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  • Structural and Functional MRI Characterization of Trial Spinal Cord Stimulation Responders in Failed Back Surgery Syndrome

    Final Number:
    117

    Authors:
    Peter A. Pahapill MD, PhD, FACS, FRCSC; Guangyu Chen; Andrew Nencka; Hao Shu; Shekar N. Kurpad MD PhD; Shi-Jiang Li PhD

    Study Design:
    Laboratory Investigation

    Subject Category:
    Pain

    Meeting: 2016 ASSFN Biennial Meeting

    Introduction: Chronic back pain is a burden to society and difficult to treat. Chronification of pain may involve structural and brain network connectivity changes that include transitions from somatomotorsensory to more emotionally-related brain networks. Spinal cord stimulation (SCS) can be effective in treating failed back surgery syndrome (FBSS) patients. Despite having a successful response to a brief SCS trial (SCSr), 30-50% of implanted patients fail to achieve satisfactory long-term pain relief. Improved pain control may be achieved with alternative, bursting patterns of SCS which may preferentially affect emotional components of chronic pain. Our goal is to begin to utilize functional imaging to help guide SCS management.

    Methods: Prior to SCS permanent implant, anatomical and resting state fcMRI were performed on 10 SCSr FBSS patients, and on 16 age-matched controls. Gray matter density (GMD)(1), brain inter-network function connection strengths (FCS) were calculated amongst motor (MTN), default model (DMN), salience (SAN), striatum (STM), temporal (TEP), hippocampus (HIP) and dorsal attention (DAN) networks. Two sample t-test with 5000 random permutation (2) and Bonferroni correction were performed for GMD and FCS respectively. A linear regression was used to test the clinical significance of FCS.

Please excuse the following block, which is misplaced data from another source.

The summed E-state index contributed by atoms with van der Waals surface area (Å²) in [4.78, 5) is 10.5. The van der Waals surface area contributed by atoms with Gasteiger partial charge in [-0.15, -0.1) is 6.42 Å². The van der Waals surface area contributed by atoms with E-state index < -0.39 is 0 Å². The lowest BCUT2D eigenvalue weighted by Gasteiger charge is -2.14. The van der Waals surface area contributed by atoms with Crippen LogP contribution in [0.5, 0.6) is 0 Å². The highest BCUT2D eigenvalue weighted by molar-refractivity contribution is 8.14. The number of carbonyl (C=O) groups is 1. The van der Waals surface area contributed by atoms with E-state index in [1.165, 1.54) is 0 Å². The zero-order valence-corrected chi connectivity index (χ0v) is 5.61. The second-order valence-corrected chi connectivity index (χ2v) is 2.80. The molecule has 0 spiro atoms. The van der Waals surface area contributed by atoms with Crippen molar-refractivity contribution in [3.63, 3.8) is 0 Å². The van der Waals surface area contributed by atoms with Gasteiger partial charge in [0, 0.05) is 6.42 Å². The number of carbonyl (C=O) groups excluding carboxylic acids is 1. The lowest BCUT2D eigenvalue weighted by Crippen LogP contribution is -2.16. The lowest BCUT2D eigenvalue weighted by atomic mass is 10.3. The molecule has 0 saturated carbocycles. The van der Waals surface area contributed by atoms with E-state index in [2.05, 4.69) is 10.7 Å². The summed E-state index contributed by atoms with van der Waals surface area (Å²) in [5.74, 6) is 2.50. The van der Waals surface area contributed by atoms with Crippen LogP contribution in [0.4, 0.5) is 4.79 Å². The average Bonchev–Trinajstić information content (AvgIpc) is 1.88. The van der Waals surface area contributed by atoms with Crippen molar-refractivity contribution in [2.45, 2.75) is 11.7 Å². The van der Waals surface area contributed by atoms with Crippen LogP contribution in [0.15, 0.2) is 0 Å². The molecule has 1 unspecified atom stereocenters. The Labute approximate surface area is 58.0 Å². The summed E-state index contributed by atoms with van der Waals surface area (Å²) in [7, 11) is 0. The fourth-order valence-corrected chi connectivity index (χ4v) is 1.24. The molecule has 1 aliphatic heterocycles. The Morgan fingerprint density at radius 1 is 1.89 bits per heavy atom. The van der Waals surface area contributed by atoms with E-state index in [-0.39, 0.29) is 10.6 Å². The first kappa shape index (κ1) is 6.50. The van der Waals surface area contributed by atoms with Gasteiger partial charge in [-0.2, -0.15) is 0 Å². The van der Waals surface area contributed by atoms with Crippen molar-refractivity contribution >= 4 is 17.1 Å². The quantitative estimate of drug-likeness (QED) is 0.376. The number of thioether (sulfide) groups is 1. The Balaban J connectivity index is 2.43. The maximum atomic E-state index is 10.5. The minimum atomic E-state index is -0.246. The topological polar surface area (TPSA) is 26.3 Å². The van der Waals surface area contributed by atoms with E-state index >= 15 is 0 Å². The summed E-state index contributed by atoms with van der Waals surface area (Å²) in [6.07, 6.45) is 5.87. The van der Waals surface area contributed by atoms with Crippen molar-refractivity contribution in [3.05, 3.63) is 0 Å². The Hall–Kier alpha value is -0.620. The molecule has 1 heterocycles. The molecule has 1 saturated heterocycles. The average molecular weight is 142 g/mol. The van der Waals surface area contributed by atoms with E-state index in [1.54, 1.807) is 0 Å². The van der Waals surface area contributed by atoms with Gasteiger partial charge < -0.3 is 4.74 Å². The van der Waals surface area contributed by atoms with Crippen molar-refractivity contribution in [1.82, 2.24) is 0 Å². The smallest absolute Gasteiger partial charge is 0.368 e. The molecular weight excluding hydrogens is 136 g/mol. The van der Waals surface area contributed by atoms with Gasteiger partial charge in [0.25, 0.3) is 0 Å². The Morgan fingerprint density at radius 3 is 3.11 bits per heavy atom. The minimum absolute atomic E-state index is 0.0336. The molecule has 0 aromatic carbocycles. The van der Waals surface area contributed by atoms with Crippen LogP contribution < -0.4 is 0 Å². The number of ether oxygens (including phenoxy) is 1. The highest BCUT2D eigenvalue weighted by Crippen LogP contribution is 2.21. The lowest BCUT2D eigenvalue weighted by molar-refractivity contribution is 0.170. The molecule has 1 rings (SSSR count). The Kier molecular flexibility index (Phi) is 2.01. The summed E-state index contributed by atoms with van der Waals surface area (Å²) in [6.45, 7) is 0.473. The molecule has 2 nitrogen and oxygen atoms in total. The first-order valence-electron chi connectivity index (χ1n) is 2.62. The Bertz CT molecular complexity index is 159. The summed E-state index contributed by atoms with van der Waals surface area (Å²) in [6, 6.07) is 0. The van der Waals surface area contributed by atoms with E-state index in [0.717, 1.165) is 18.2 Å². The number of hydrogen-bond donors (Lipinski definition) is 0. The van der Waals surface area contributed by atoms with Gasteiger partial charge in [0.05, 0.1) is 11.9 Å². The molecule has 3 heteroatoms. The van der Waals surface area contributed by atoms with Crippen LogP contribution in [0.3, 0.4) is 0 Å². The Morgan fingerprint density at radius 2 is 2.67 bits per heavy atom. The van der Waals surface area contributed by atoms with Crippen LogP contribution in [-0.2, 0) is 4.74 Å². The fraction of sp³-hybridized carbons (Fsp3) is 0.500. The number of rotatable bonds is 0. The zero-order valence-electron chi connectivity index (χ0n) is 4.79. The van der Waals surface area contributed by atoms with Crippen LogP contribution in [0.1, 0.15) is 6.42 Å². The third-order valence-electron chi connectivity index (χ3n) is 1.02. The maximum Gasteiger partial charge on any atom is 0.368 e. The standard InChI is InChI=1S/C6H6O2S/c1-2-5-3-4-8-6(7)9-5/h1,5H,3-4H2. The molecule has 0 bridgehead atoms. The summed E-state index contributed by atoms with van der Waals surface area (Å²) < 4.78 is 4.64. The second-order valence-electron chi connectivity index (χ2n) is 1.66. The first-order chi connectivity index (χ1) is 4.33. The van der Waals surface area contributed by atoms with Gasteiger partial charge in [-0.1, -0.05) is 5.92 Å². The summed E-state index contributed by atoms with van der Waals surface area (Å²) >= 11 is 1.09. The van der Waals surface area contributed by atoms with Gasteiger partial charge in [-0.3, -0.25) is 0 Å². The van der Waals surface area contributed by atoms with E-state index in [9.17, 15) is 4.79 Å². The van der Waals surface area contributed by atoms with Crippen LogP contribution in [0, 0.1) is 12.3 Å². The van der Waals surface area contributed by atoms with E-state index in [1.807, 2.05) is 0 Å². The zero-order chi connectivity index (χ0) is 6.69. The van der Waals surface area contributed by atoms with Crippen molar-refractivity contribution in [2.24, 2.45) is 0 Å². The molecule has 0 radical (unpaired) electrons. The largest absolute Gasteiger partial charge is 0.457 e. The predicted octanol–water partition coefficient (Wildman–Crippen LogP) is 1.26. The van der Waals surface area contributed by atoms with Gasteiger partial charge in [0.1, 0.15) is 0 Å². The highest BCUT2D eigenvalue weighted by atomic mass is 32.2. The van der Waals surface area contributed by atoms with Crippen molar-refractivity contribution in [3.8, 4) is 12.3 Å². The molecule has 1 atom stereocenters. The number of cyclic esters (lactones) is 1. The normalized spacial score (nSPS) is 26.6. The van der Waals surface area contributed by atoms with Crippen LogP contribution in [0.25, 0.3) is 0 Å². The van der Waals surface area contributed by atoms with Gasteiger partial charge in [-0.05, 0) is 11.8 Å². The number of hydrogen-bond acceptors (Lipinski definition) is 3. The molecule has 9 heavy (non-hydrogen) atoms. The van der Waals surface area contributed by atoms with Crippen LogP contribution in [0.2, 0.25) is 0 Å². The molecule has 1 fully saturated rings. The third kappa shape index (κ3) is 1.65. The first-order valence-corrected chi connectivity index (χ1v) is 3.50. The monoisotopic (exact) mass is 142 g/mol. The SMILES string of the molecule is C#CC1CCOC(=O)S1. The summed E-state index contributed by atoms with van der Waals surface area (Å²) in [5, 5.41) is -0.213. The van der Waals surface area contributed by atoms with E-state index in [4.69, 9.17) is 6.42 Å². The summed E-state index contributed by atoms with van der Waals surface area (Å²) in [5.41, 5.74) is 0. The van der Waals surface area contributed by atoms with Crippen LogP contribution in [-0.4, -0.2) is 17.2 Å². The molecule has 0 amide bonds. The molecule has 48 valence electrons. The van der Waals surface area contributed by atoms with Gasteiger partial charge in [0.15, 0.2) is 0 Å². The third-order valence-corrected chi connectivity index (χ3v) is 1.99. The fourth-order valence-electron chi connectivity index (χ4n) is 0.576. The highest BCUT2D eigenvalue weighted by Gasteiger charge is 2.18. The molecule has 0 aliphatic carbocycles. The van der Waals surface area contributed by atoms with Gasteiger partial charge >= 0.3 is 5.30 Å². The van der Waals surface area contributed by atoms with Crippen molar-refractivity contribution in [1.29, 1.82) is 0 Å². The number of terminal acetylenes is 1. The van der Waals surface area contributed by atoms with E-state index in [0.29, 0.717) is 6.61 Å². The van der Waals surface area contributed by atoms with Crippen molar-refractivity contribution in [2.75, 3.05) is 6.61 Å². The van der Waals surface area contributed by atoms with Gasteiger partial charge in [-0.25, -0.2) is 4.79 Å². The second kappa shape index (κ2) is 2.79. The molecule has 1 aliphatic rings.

Results: Significantly decreased GMD in bilateral precentral gyri (Fig 1A,B) and increased GMD in HIP/PHG areas (Fig 1A,C) were found in the SCSr FBSS group. The inter-network FCS of STM-MTN, STM-DMN, STM-TEP, STM-HIP and STM-DAN were significantly decreased in this group (Fig.2). The FCS of STM was negatively correlated with pain scores (Fig. 3).

    Conclusions: This is the first ever report in SCSr FBSS patients of decreased FCS between striatum and other functional networks that was also inversely correlated with pain scores, which may reflect mechanisms of pain chronification. The finding of increased HIP GMD in these patients is consistent with previous reports in animals (3) and humans (4), of hippocampal neurogenesis with persistent pain.

    Patient Care: Functional imaging data on chronic pain patients that are potential candidates for spinal cord stimulation may ultimately represent a non-invasive imaging tool that can help in 1) the selection of patients for SCS; and 2) the selection of the best SCS parameters so as too optimize SCS therapies.

    Learning Objectives: By the conclusion of this session, participants should be able to describe the potential emerging role of functional imaging in the anatomical and functional characterization of chronic pain patients that are potential candidates for spinal cord stimulation which may, in turn, help optimize SCS therapies.

    References: 1. Ashburner J (2009) Computational anatomy with the SPM software. Magn Reson Imaging 27(8):1163-1174. 2. Winkler AM, Ridgway GR, Webster MA, Smith SM, & Nichols TE (2014) Permutation inference for the general linear model. Neuroimage 92:381-397. 3. Apkarian AV, et al. (2016). Role of adult hippocampal neurogenesis in persistent pain. Pain 157: 418–428. 4. Smallwood RF, et al. (2013). Structural brain anomalies and chronic pain; a quantitative meta-analysis of gray matter volume. J. of Pain 14 (7): 663-675.

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